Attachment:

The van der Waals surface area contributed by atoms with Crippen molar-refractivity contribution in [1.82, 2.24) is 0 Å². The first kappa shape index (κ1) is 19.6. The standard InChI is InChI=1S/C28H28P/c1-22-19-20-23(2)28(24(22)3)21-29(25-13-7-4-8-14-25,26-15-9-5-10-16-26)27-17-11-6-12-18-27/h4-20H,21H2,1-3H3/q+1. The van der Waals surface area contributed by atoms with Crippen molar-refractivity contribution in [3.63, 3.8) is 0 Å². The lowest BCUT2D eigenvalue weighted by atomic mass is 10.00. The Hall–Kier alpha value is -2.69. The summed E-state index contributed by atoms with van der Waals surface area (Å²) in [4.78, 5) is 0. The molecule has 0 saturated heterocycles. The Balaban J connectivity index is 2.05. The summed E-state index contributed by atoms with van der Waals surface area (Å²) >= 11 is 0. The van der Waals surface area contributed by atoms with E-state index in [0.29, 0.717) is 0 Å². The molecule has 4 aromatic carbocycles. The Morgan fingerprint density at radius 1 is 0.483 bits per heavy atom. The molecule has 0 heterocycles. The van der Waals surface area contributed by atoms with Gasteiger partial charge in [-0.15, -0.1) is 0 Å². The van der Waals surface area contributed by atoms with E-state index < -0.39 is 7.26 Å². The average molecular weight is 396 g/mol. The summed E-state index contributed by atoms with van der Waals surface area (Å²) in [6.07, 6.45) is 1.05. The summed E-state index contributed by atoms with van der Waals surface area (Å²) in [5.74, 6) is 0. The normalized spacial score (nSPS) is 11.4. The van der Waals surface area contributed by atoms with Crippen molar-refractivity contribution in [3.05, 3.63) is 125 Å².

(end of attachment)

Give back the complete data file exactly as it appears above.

The van der Waals surface area contributed by atoms with Crippen molar-refractivity contribution in [1.82, 2.24) is 0 Å². The first kappa shape index (κ1) is 19.6. The standard InChI is InChI=1S/C28H28P/c1-22-19-20-23(2)28(24(22)3)21-29(25-13-7-4-8-14-25,26-15-9-5-10-16-26)27-17-11-6-12-18-27/h4-20H,21H2,1-3H3/q+1. The van der Waals surface area contributed by atoms with Crippen molar-refractivity contribution in [3.63, 3.8) is 0 Å². The lowest BCUT2D eigenvalue weighted by atomic mass is 10.00. The Hall–Kier alpha value is -2.69. The summed E-state index contributed by atoms with van der Waals surface area (Å²) in [4.78, 5) is 0. The molecule has 0 saturated heterocycles. The Balaban J connectivity index is 2.05. The summed E-state index contributed by atoms with van der Waals surface area (Å²) >= 11 is 0. The van der Waals surface area contributed by atoms with E-state index in [0.29, 0.717) is 0 Å². The molecule has 4 aromatic carbocycles. The Morgan fingerprint density at radius 1 is 0.483 bits per heavy atom. The molecule has 0 heterocycles. The van der Waals surface area contributed by atoms with Gasteiger partial charge in [-0.15, -0.1) is 0 Å². The van der Waals surface area contributed by atoms with E-state index < -0.39 is 7.26 Å². The average molecular weight is 396 g/mol. The summed E-state index contributed by atoms with van der Waals surface area (Å²) in [6.07, 6.45) is 1.05. The summed E-state index contributed by atoms with van der Waals surface area (Å²) in [5.74, 6) is 0. The normalized spacial score (nSPS) is 11.4. The van der Waals surface area contributed by atoms with Crippen molar-refractivity contribution in [3.05, 3.63) is 125 Å².